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Op-Ed

HIV-negative BF wants to use PrEP in Phl

The HIV-negative partner of a Filipino living with HIV wants to start using pre-exposure prophylaxis, which he has access to. The couple now wants to know how to go about this, and Dr. Jose Narciso Melchor Sescon provides some information about this.

Dr. Jose Narciso Melchor Sescon – president of the AIDS Society of the Philippines and current Chief of Clinics of Sta. Ana Hospital – answers all your HIV-related inquiries. For all your questions, email josescon1@gmail.com or info@outragemag.com.

Dear Doc,

I am HIV positive. We have access to PrEP from overseas, and my HIV-negative BF who is in Manila wants to start using it. How do we go about this?

Serodiscordant BF

Thank you for this question.

Pre-exposure prophylaxis (PreP) is the intake of an antiretroviral prior to an exposure (i.e. sexual) with someone with HIV. Unfortunately, based in the Philippines’ ARV guidelines and policies, PreP use is still not available in the country.

Many developed countries has “authorized” the use of PrEP as HIV prevention among HIV discordant couples (meaning, one of the partners is HIV negative). In the US, for example, the Food and Drug Administration approved the use of Truvada (emtricitabine/tenofovir disoproxil fumarate) to “reduce the risk of HIV infection in uninfected individuals who are at high risk of HIV infection and who may engage in sexual activity with HIV-infected partners”.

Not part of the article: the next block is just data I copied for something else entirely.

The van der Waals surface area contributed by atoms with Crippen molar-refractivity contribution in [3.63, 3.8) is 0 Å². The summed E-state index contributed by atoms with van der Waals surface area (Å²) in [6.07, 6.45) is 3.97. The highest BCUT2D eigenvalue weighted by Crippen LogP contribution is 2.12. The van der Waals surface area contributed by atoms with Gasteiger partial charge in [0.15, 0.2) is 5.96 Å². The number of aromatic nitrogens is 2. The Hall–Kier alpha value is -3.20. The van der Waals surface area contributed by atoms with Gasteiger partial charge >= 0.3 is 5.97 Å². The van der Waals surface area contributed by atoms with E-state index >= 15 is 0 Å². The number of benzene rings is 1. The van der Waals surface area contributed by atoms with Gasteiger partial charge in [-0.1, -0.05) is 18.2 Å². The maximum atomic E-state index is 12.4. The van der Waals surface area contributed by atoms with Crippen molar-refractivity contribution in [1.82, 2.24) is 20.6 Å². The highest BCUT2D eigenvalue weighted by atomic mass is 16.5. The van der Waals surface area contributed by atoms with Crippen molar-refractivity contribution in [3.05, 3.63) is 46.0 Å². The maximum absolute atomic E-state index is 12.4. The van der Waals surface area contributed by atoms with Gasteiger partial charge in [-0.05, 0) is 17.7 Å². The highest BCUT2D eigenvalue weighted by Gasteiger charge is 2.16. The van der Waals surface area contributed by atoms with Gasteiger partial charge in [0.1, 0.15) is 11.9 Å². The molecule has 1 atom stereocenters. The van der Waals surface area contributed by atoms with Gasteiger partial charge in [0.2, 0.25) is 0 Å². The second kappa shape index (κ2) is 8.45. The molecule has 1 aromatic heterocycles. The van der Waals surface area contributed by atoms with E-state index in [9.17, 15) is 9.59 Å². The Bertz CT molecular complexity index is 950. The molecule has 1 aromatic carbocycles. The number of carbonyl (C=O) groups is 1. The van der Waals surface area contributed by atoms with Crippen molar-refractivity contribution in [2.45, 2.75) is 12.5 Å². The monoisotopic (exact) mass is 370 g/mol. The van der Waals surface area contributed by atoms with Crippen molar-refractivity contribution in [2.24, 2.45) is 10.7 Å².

It is worth mentioning that Truvada is actually already approved as part of ART for people with HIV. The approval given by FDA, nonetheless, was the first time that a drug was given the green light for PrEP – in not so many words, “for protecting uninfected people against HIV”.

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It is worth noting that:

  1. Current recommendations for PreP use entail its intake for life for HIV discordant couples; and
  2. Truvada was approved for use AS PART OF A COMPREHENSIVE HIV PREVENTION STRATEGY (meaning, those using still need to use other prevention methods such as safe sex practices, risk reduction counseling, and regular HIV testing).

We hope – and expect – to see new/additional evidences/reports that would also shed light on other issues, including: frequency/timing of PrEP intake; and effect/s of “drug holidays” in using PrEP (even eyeing for it to offer the same efficacy).

Now, as for the decision as to start PreP use in the Philippines, the challenges seen here are the access to PrEP, as well as compliance issues.

If, as you stated, PrEP access is not a concern, then a HIV health provider willing to monitor and follow up both you and your boyfriend should be consulted. Remember, PrEP use – in order to have maximum effect – requires commitment, and more importantly compliance.

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